Bird Flu Spreads to US Cattle, Goats

Commercial milk supply is said to be safe, though, per officials
By Arden Dier,  Newser Staff
Posted Mar 26, 2024 11:10 AM CDT
Bird Flu Spreads to US Cattle, Goats
Dairy cattle feed at a farm on March 31, 2017, near Vado, New Mexico.   (AP Photo/Rodrigo Abd, File)

A week after officials in Minnesota said bird flu had been found for the first time in US livestock—specifically, goats living on a farm with infected poultry—the virus has been found to have spread to dairy cows in Texas and Kansas, per the AP. The highly pathogenic avian influenza (HPAI) was found in "unpasteurized, clinical samples of milk from sick cattle collected from two dairy farms in Kansas and one in Texas, as well as an oropharyngeal swab from another dairy in Texas," the Department of Agriculture said Monday, noting dead wild birds had been found on farm properties. The department said cows in New Mexico are also showing signs of illness, though tests apparently haven't confirmed HPAI is present.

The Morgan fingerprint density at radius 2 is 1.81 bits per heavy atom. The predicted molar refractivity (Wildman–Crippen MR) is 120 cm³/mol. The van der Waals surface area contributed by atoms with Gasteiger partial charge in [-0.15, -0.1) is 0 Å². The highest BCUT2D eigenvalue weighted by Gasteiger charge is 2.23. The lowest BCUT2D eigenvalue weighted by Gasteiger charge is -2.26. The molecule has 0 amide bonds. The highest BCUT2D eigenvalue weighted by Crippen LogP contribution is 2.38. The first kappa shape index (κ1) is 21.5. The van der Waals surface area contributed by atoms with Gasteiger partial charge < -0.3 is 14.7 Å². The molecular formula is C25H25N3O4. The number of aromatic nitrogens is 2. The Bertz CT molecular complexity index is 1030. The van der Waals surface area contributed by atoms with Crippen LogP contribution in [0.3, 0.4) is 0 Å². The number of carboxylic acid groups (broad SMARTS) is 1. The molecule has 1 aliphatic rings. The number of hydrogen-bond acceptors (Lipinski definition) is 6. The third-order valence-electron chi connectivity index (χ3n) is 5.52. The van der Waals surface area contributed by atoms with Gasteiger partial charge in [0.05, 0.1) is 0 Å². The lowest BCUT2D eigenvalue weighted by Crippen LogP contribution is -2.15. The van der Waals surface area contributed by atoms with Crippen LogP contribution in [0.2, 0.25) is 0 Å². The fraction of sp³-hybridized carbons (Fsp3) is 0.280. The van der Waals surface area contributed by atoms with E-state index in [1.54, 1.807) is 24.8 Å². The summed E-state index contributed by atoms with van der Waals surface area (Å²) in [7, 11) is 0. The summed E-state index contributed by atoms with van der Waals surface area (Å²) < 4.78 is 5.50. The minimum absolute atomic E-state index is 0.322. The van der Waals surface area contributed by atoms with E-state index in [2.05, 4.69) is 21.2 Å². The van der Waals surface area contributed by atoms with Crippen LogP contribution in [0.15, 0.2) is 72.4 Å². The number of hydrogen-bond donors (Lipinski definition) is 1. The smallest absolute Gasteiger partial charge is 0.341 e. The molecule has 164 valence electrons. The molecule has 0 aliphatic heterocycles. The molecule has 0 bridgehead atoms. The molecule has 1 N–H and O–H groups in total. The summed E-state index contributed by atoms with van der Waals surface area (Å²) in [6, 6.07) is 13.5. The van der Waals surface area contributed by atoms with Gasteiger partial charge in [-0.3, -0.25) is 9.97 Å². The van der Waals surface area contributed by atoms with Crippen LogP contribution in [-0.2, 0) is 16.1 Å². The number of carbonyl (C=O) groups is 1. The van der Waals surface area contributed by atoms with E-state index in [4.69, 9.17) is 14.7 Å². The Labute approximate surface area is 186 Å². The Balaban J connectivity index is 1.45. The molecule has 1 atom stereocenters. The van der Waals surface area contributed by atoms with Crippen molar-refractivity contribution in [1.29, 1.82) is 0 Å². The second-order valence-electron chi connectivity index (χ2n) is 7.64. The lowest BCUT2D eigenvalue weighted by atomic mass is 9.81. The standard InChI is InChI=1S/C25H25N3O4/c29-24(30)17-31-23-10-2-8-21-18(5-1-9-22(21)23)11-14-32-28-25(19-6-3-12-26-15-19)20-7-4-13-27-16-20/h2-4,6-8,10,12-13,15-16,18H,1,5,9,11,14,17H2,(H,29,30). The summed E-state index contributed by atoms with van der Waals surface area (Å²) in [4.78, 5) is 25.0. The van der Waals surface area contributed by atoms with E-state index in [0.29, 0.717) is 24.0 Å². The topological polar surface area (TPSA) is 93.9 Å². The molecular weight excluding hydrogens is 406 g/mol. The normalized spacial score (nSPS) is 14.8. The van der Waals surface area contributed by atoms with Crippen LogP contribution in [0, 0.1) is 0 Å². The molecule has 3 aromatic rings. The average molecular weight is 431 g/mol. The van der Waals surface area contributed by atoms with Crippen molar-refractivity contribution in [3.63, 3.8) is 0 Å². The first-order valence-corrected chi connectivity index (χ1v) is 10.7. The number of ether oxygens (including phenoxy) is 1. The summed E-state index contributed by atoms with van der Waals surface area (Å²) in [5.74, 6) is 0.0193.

In Texas, impacted cattle show "flu-like symptoms including fever and thick and discolored milk, accompanied by a sharp reduction in milk production," said state agriculture Commissioner Sid Miller. Though affected milk is being dumped, the impact is considered too limited to affect the price of dairy items, per the Washington Post. The infected cows are expected to recover within seven to 10 days. Federal officials added that the commercial milk supply is safe, as the pasteurization process, required for milk sent out of state, would kill the virus in any overlooked milk. However, there's concern for those who might legally buy unpasteurized milk in both Texas and Kansas. As of now, officials see no sign of changes to the virus that would make it more transmissible to humans. (More bird flu stories.)

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